TALKING POINTS TO PREVENT ACCIDENTS RELATING
Year after year since mobile equipment
has been in use, miners have been crushed, run over,
pinned by, or struck by, moving equipment. These
prevented. One way is by getting miners into the habit
of thinking through and applying these:
yourself in an area or location where equipment
operators cannot readily see you.
Pay attention to your
surroundings and know the route of travel of
shuttlecars,ramcars and scoops.
clothing to ensure high visibility when necessary to
walk or work
near moving equipment.
Exercise caution and
signal your presence to mobile equipment operators.
assume an equipment operator can see
you or will stop for you.
mobile equipment, always ensure that other miners are
not in the area of your intended travel.
Sound warnings when
starting and tramming equipment, and when the operator's
visibility is obstructed, such as when
making tight turns, reversing direction, or approaching
Shuttlecar, ramcar and
scoop operators should always keep their hands, arms and
legs inside the vehicle at all times.
Ensure that mining
machine operators are in a safe location while tramming
continuous mining machine from one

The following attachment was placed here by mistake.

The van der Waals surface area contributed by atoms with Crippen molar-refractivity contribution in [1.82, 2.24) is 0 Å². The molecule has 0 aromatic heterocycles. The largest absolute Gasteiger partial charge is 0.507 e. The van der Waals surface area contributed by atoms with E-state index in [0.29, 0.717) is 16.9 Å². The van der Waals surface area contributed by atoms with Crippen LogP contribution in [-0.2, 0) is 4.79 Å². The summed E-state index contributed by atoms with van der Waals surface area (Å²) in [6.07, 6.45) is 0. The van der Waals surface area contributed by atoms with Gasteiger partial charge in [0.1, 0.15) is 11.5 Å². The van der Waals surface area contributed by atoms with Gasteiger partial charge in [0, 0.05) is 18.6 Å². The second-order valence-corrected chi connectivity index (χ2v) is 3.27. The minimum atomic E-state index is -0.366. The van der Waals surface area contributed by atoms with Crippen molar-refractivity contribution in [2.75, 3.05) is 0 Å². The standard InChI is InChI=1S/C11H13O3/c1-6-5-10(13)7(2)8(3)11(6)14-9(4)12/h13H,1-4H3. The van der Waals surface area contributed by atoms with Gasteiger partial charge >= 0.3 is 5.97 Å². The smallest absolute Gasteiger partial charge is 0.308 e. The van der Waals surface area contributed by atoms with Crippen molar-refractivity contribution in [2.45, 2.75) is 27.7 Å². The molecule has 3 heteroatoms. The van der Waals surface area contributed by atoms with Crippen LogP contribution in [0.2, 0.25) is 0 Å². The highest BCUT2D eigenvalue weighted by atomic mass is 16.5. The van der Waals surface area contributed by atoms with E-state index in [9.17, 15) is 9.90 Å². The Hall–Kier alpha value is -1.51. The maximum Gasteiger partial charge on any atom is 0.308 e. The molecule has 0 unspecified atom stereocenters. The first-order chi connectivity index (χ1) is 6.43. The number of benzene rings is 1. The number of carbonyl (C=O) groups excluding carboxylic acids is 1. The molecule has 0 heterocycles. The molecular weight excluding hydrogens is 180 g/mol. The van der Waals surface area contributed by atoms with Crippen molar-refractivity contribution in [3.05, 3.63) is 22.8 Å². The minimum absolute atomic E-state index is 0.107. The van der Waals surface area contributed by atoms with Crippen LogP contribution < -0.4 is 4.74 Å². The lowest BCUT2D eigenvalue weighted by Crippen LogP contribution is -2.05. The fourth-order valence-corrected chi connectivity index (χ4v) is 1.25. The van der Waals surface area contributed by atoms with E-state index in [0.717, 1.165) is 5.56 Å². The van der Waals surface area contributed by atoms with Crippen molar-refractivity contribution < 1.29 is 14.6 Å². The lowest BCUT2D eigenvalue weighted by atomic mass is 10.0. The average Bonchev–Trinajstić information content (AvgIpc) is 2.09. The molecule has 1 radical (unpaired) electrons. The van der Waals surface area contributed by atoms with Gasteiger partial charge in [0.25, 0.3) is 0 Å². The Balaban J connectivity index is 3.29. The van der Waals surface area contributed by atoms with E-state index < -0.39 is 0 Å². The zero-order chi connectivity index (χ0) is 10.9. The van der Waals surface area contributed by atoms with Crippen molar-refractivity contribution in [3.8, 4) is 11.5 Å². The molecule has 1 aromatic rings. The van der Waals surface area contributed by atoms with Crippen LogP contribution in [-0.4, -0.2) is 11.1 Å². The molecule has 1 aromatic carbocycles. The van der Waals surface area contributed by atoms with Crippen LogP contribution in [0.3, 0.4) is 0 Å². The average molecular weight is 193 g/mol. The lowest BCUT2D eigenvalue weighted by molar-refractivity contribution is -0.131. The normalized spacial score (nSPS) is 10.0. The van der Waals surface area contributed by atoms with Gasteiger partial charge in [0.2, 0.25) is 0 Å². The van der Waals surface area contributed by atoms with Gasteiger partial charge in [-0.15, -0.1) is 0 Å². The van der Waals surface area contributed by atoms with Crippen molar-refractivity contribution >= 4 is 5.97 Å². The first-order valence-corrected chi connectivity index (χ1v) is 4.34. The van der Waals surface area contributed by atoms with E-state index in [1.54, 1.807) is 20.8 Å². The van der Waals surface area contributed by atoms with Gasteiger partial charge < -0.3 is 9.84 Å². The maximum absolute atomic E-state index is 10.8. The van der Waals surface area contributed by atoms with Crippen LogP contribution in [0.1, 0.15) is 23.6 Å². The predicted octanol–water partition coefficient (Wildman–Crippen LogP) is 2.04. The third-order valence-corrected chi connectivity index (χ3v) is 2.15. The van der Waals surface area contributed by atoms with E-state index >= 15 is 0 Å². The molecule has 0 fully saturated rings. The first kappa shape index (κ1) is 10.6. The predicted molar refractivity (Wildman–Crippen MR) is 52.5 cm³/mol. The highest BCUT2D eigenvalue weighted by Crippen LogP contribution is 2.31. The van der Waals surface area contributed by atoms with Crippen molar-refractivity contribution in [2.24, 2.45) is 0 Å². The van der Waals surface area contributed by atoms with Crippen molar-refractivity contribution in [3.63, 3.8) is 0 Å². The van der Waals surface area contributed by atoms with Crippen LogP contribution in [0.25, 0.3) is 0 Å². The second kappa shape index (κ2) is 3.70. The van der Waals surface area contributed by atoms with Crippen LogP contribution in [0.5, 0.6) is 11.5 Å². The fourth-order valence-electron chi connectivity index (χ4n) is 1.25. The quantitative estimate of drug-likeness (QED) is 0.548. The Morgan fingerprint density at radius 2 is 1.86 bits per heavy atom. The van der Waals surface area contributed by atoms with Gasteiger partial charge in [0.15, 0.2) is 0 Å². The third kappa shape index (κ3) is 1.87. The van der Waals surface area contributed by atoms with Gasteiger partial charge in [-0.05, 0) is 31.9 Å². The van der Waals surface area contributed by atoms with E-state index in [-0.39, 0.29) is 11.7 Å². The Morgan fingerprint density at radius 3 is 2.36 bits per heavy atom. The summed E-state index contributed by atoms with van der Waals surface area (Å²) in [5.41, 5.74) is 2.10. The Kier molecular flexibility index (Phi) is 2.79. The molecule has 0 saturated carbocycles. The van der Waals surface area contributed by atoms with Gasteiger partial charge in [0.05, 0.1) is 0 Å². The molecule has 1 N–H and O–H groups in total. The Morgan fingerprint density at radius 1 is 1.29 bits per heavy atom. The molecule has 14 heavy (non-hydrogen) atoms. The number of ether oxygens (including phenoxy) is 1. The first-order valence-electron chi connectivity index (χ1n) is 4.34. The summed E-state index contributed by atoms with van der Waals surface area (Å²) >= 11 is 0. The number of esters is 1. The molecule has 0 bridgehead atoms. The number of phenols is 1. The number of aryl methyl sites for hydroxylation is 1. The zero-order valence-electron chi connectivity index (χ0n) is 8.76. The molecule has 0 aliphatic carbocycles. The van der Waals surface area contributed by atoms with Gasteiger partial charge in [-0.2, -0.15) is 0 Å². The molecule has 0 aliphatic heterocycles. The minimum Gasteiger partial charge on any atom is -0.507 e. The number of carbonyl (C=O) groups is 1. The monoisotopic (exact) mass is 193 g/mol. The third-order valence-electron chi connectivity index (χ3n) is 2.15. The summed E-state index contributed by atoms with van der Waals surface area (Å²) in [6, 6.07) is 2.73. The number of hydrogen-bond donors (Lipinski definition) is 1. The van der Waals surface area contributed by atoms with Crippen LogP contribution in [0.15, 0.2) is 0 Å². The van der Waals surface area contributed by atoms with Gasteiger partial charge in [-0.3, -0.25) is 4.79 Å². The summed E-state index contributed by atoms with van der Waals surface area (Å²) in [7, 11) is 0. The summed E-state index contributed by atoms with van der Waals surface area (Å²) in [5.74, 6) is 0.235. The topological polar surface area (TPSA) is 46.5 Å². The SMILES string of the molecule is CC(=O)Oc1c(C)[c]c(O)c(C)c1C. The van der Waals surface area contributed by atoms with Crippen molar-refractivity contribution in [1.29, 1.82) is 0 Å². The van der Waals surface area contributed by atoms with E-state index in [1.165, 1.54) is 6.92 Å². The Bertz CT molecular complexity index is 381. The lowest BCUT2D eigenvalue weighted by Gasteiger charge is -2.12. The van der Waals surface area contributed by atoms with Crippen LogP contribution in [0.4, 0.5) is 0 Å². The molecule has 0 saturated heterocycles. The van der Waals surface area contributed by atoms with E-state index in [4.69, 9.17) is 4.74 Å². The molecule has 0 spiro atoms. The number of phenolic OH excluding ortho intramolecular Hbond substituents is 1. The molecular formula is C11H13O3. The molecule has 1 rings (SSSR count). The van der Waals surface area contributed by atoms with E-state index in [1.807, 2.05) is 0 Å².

location to another, or in the entry during cutting and
loading. Follow the
Ensure everyone is
outside the machine’s turning radius before starting or
moving mobile equipment.
Ensure that equipment
decks are cleaned of accumulations of coal, mud and
extraneous materials and mechanical
components are greased and lubricated as necessary.
visibility by overloading equipment, especially in lower
Install and maintain
electronic proximity detection devices.
curtains wherever possible to enhance visibility.
Install cameras on the
loading end of shuttlecars and ramcars, especially in
lower coal seams.
flashing strobe lights attached to hat or clothing. The
face to the rear of the miner. This
provides a means to be seen by others when the
miner has their backs to equipment
Train all production
crews and management in the programs, policies, and
procedures and ensure that they are
programs, policies, and procedures for starting and tramming
equipment such as sounding an alarm or
blowing a whistle.